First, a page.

Traditionally, the states east of New York State comprise the region known as New England. Grapes (Vitis spp.) grow well in this region with cold winters and cool to warm summers, but choosing an appropriate and hardy grape cultivar (variety) is key to success. Regardless of which state in New England your garden is in, grapevines relish a full-sun exposure in a fertile, well-drained soil. Avoid shady sites, soggy soils and areas that pool cold air and frosts such as in the basin in a valley or bottom of a hill. New England expands U.S. Department of Agriculture hardiness zones 3b to 6b, even warmer nearest Martha's Vineyard.
Plant the grape in a garden location that basks in at least 10 hours of direct sunlight daily. The soil must be fertile and well-drained, never becoming soggy after rains. Ideally, the soil pH ranges needs to be between 5.3 to 6.0 according to the University of New Hampshire Extension. Add organic matter by cultivating compost, peat or cured manure into the top 12 inches before planting the grape vine. The best time to plant grapes in the cool northern New England climate is very early spring after frost leaves the ground.
Monitor the soil around the grape and water it as needed to supplement natural rainfall. Grapes need a moist soil in spring and early summer and then tolerate slightly drier soils from midsummer to fall as the fruits deeper their flavor and enlarge before fall harvest. Avoid wetting foliage if possible since it could encourage fungal diseases.
Dig two holes with a shovel or post hole-digger 10 to 15 feet apart, with the grape plant centered between the two. Insert a sturdy wooden post into the hole so that no less than 6 feet remains above the ground. Back-fill the hole to steadfast the posts upright to slightly leaning away from the grape. Tamp the soil down hard with the handle of the shovel.
Secure long lengths of heavy wire, such as 8-gauge weight, between the two posts. Two separate tiers of wire creates a trellis system for the grape vine to grow and be trained on. The lower wire runs 3 feet above the ground between the posts over the grape plant and a second higher wire at 5 or 6 feet above the ground.
Tie the strongest, longest vine of the grape plant to the top wire tiered in early spring in the second year after planting according to the University of New Hampshire Extension. Use twine to tie the vine or cane to the wire, but loose enough so that the twine doesn't bind the cane on the wire to constrict it. Additional twine ties every 3 to 5 feet should provide enough support for the cane to remain on the top wire; a tie on the cane where it intersects the lower wire also provides good support.
Allow the grape to grow without any pruning this second summer. Loosely twine new branching canes onto the wire trellis to keep them from growing across the ground. Keep weeds away from the grape plant by laying a 3- to 5-inch layer of organic mulch at the base of the vining canes. Avoid placing mulch closer than 5 inches from the cane bases to prevent rot.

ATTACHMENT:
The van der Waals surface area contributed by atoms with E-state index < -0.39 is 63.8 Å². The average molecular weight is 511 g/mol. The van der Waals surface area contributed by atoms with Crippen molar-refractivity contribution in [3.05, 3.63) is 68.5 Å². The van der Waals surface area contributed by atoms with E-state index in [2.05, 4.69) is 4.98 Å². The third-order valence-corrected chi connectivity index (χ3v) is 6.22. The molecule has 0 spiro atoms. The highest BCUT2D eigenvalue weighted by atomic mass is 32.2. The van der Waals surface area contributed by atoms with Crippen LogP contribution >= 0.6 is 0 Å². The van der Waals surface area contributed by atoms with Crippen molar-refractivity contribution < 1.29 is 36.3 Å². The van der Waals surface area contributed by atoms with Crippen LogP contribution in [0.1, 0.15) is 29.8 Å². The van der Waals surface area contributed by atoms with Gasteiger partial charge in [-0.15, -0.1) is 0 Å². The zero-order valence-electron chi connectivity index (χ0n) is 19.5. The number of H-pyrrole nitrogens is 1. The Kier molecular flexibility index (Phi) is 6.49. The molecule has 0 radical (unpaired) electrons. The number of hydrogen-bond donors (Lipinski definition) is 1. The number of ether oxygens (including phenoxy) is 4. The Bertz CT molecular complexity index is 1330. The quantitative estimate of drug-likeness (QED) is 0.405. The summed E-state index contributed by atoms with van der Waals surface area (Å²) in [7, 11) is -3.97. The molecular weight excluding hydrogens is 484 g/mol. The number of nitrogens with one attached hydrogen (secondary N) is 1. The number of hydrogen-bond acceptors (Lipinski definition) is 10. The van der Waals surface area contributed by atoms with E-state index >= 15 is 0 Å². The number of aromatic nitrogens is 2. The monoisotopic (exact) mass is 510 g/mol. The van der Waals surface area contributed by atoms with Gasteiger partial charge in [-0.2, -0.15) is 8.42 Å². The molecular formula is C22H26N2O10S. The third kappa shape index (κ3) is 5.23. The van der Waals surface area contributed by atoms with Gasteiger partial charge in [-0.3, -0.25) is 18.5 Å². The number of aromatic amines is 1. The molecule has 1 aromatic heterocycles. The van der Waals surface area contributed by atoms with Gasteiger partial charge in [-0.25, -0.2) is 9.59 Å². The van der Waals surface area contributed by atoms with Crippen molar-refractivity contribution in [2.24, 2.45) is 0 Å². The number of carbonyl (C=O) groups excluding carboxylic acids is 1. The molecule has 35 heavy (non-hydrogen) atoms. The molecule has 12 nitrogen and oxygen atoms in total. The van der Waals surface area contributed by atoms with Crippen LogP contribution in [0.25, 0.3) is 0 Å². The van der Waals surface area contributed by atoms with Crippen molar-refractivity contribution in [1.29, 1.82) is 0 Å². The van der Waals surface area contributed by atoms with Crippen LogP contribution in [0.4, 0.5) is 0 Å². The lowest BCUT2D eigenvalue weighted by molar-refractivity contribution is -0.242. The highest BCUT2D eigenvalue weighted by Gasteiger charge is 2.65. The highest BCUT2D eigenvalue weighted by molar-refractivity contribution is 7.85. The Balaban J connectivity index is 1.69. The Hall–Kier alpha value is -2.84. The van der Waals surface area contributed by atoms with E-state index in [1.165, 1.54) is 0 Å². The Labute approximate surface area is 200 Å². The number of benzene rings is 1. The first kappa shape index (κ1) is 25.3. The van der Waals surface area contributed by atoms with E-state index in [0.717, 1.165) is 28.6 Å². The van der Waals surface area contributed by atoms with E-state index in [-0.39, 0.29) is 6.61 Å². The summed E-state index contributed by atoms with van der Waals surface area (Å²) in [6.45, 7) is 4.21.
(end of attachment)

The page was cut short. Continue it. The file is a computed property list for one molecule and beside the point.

Prune the grapevine the third spring and each subsequent year for the rest of the grape plant's life. Cut the grape vine back to four main horizontal branches (the cordons), tying each branch onto the two-wired trellis. When done, the grape vine resembles a T with a lower horizontal bar. Reduce the length of any side branches from this primary vine structure so only two buds remain. These buds grow new canes and flowers that yield fruits. Schedule annual spring pruning for very late winter or early spring just before the dormant buds swell and reveal new leaves. Don't worry about the excessive sap bleeding after pruning, it's natural, and branches callus and heal on their own.
Apply a slow-release granular fertilizer, such as a 10-10-10 formulation, each late April or early May. Scatter the granules evenly and broadly across the soil from the trunk outwards 5 to 10 feet, roughly the same distance as the spread of the vines. The University of New Hampshire Extension mentions about 1/3 pound of fertilizer per plant when the grape vine is one or two years old, and then incrementally each year thereafter to get it up to 1 pound of fertilizer for each plant by age 4 or 5.
Cut off the twine ties from the trellis to lay the grapevine canes on the ground to overwinter in especially cold, windy winter areas of New England. This is optional but done after the grape leaves drop off in autumn. Loosely group the vines on the soil under the trellis and lay 10 to 18 inches of straw or other coarse mulch atop the canes to insulate them from winter cold. Place bricks or other items atop the mulch to prevent wind or snow from dislodging the protective mulch from the canes. Remove the mulch altogether in late winter, exposing the canes to light and air to warm up, tie the canes to the trellis again with twine. Conduct annual pruning again once the buds begin to swell for the new growing season.
Things You Will Need
- 2, 9-foot posts
- 30 feet of 8-gauge wire
- Hand pruners
- Straw or coarse organic mulch
- A sandy loam is best for grape-growing.
- Since grapes appreciate summertime heat to develop their fruits before fall frosts, plant grapes in a wind-sheltered location and in a microclimate that is warm. A south-facing hillside or in the sunny, windless area behind a windbreak is ideal.
- Choose a winter hardy grape variety for your region. Grapes derived from native American grape species fare best in New England. Avoid the warm winter-loving European grape varieties that are most popularly known as famous wines.
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